When I left my apartment on March 11 for Mt. Tabor, on the east side of Portland, Oregon, I didn’t realize the destination of my writers’ conference sat on top of a dormant volcanic vent. But that’s old news. Little did I know a different kind of eruption was going on at home.
Three hours and twenty minutes later, I returned home to see the aftermath. Alice was staring at the kitchen counter while all the silverware from the dishwasher was strewn about.
Alice explained everything was fine, and so was she. No, that wasn’t right, everything was not fine. Her ramblings didn’t seem logical.
Ten minutes later, I stammered, “I think we should go to the emergency room,” but Alice again tried to make sense of nonsense. Five minutes of slurred speech later, I insisted she get dressed and go with me to seek help at Kaiser Permanente Westside Medical Center’s emergency room. She consented, resignedly.
Attentive doctors and nurses surrounded us from the moment we walked in, and hurriedly we were escorted to Triage Room #12. Within 36 hours, after being admitted into the hospital, we learned the bitter truth: Alice suffered a full-blown stroke.
The dark forces attacking Alice’s wellbeing caused me distress, and tears readily revealed my love. And on Friday, March 13th, after the alert, caring staff throughout Kaiser Permanente had stabilized Alice, she was admitted to downtown Portland’s renowned Legacy Rehabilitation Institute of Oregon, known fondly as RIO.
Alice is in RIO, because her stroke resulted in aphasia, the same affliction that former Arizona’s representative to the U.S. Congress Gabrielle Giffords suffered after a failed assassination attempt. Aphasia is characterized by an inability to speak because of damage to the language pathways in the brain’s left hemisphere.
Giffords got better as her rehabilitation became markedly effective, although those who suffer the injury have little hope of full recovery. On March 15, CBS-TV’s Sunday Morning show created a video essay about the Congresswoman and retired astronaut husband Mark Kelly, documenting how much she’s improved.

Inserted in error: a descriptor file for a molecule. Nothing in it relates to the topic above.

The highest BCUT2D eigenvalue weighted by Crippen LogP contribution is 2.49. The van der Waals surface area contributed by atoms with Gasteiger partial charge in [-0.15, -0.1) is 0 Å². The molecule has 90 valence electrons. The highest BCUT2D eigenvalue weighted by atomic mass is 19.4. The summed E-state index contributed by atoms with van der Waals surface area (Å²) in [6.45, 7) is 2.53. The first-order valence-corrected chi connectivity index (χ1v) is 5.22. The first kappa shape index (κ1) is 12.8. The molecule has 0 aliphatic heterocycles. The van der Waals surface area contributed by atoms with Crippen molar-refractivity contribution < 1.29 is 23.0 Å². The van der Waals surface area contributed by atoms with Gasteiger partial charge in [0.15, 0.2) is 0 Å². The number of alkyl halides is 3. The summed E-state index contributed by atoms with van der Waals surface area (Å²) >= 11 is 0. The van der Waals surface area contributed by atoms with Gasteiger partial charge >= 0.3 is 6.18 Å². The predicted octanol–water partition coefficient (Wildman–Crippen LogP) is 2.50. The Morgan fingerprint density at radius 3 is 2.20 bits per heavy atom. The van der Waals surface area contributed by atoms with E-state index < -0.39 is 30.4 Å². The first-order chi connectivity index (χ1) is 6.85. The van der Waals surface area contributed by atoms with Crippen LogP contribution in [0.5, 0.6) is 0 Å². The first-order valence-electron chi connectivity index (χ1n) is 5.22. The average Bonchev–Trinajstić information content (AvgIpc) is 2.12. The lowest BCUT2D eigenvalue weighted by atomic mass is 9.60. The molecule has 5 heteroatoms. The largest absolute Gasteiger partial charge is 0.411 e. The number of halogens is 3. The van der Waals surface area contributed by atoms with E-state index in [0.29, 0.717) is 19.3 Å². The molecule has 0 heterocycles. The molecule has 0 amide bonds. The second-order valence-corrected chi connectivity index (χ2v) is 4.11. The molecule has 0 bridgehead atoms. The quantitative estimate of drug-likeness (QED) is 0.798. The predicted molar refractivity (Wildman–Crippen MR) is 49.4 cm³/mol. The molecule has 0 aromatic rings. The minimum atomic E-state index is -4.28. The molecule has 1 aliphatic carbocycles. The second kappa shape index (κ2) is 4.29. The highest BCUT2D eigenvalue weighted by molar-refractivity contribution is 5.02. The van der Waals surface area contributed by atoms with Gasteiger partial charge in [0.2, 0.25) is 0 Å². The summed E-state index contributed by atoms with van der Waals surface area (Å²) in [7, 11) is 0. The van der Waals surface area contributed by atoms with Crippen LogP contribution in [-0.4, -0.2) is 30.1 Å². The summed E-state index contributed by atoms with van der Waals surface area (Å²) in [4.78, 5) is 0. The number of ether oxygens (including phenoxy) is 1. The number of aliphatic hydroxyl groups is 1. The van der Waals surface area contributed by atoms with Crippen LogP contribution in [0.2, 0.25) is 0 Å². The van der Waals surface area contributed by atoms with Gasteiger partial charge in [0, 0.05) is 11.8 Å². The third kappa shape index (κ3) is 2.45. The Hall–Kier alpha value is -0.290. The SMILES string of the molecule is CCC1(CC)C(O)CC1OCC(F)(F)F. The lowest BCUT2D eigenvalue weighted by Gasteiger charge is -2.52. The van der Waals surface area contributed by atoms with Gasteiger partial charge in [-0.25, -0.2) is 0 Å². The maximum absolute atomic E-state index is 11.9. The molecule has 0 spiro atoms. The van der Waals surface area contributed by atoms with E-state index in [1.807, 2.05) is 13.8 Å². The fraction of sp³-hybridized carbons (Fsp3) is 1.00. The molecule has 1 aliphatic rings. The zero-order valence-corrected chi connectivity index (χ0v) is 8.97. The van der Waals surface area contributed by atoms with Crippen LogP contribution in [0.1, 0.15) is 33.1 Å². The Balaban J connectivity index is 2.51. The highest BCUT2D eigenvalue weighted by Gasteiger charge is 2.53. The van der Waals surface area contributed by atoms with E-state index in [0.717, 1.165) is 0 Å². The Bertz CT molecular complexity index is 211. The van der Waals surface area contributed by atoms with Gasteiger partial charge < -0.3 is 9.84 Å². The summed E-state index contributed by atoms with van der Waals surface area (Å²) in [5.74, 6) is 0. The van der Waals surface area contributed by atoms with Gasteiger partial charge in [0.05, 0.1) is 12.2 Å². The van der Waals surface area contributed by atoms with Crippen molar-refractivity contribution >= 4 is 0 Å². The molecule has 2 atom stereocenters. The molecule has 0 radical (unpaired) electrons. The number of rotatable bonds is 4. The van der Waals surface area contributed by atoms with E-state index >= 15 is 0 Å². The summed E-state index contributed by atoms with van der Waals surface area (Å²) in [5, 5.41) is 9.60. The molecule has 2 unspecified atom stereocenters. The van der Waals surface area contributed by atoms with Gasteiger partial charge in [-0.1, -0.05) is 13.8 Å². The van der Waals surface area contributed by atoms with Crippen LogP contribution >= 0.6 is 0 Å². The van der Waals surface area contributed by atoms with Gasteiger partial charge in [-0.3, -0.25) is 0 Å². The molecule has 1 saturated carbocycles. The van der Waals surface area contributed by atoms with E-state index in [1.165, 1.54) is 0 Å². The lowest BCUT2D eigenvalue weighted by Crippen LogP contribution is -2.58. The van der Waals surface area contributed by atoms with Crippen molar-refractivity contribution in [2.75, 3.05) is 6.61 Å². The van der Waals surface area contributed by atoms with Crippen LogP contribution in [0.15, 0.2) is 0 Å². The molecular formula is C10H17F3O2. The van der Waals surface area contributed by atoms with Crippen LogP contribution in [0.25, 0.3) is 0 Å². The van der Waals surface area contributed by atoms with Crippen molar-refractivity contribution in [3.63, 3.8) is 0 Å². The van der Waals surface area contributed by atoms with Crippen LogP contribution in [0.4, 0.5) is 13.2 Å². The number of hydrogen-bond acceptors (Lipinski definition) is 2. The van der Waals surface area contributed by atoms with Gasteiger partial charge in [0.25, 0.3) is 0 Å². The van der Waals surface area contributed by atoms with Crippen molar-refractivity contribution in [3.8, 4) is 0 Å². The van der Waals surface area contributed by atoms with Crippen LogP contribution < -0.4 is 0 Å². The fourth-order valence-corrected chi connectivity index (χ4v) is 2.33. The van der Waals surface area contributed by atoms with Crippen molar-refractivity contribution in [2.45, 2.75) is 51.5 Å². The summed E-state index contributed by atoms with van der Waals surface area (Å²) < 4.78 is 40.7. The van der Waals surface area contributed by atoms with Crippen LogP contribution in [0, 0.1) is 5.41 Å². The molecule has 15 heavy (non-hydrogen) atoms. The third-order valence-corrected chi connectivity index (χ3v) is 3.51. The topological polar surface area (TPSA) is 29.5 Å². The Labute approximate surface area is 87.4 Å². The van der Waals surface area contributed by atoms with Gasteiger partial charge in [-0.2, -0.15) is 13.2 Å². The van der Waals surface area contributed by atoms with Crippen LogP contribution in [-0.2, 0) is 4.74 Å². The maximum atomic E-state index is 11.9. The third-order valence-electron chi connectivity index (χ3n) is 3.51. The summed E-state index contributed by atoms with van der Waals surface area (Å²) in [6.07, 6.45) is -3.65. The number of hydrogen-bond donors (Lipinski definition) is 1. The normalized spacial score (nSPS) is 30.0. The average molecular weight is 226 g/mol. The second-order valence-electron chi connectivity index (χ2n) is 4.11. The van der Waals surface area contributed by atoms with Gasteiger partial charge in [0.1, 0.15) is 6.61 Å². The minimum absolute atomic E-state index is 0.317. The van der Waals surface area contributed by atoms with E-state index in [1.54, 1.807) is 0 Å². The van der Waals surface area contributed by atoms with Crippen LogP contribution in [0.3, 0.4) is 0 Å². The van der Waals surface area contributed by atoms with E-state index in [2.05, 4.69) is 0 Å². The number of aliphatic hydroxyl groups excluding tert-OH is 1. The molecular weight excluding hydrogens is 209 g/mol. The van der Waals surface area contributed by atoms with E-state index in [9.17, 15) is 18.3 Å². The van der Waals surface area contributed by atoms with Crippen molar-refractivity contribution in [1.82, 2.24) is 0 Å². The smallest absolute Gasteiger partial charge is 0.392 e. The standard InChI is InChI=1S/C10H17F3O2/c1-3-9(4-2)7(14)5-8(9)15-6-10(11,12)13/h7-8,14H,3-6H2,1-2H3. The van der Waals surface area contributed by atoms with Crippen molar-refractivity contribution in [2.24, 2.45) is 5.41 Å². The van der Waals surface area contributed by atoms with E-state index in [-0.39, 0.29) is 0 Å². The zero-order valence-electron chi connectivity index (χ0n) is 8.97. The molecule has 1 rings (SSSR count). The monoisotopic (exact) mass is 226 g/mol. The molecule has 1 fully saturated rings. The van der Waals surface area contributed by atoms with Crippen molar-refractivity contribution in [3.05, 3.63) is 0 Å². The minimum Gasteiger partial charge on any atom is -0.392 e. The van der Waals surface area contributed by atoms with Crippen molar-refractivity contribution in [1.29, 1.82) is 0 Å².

Here in Portland, though, Alice has just been diagnosed. She keeps her cellphone turned off, because she can’t finish sentences. She can’t text competently either.
But over the uncertain days I’ve watched her, a pattern has become clear. Alice worries more about me than herself. Her entire focus is my own wellbeing. And she hardly ever complains.
When Alice said it was okay for me to write about her stroke, she displayed courage that transcends the violation of privacy. Alice isn’t bothered about what others might think; she wants me to channel my anguish into a positive creative outlet.
I don’t know what good deeds I’ve done over the years to have such a woman at my side. All I know is my heart is filled with admiration and unyielding affection when I think of her.
Before I left her bedside, she made me promise to do two things: first, to exercise at the fitness area in our apartment complex; second, to write something new, so this blog doesn’t grow stale.
In my mind, Alice McCormick represents the essence of love. And whatever mischief the fates had in mind can only fan the flames of love that burn inside me.
So goodnight, my love. I’ve done all that you asked of me.